Every adman and every image producer hopes to completely overcome reason by adhering to Joseph Goebbels’ secret of propaganda: Simplify, simplify, simplify; Repeat, repeat, repeat. Simplify makes the message available to every person; repeat aims to form an emotional habit in every person that is contrary to reason.
We must not forget that music videos, late night talk shows, TV sitcoms, and movies are commercials, selling products and ultimately the good life, the ideal family, the beautiful woman, and the exciting, adventuresome life for the young.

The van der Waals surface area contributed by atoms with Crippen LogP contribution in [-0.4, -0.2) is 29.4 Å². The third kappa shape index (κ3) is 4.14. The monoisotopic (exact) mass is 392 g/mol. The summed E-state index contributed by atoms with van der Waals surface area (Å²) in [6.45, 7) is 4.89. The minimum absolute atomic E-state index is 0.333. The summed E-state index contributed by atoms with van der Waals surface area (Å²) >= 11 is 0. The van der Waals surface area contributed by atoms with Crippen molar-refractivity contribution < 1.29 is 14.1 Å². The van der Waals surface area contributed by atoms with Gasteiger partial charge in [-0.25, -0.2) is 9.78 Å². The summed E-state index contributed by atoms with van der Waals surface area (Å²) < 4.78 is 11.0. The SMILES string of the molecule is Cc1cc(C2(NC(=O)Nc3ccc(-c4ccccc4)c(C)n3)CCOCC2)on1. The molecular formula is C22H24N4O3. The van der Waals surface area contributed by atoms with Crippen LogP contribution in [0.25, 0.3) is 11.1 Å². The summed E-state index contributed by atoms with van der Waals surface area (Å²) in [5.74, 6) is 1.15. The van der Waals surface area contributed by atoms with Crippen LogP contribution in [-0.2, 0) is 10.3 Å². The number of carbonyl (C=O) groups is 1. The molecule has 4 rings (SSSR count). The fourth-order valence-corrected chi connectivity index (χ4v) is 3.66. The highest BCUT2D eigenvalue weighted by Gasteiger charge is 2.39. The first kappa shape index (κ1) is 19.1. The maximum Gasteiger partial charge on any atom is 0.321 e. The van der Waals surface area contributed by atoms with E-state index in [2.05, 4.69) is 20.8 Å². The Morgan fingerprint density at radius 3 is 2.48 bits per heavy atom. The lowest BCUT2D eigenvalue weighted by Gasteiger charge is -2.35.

The image-world consists of appearances, not actions; as a result, the age of photography is the age of gesture. One hundred years ago, middle-class America spoke of character defined by a person’s actions; now, all Americans, young and old, black and white, rich and poor ask if a person has the look—the clothes and the gestures. A young woman in the 1890s wrote in her diary, “Resolved to think before speaking. To work seriously. To be self-restrained in conversations and actions. Not to let my thoughts wander. To be dignified. Interest myself more in others.” In contrast, a young woman in the 1990s recorded in her diary, “I will try to make myself better in any way that I can…I will lose weight, get new lenses, already got new haircut, good makeup, new clothes and accessories.” These two diaries demonstrate the immense change that has taken place within a single century. Both diarists hold the same goal, to improve herself, yet each approaches her goal in a very different way. The 1890s young woman lived in an era that strongly insisted upon manners and etiquette. American society then instilled in young adults the opinion that personal worth consisted in possessing moral virtues. The 1990s young woman lives in the image-world and therefore believes the projection of the right image will bring her love from others and thus happiness.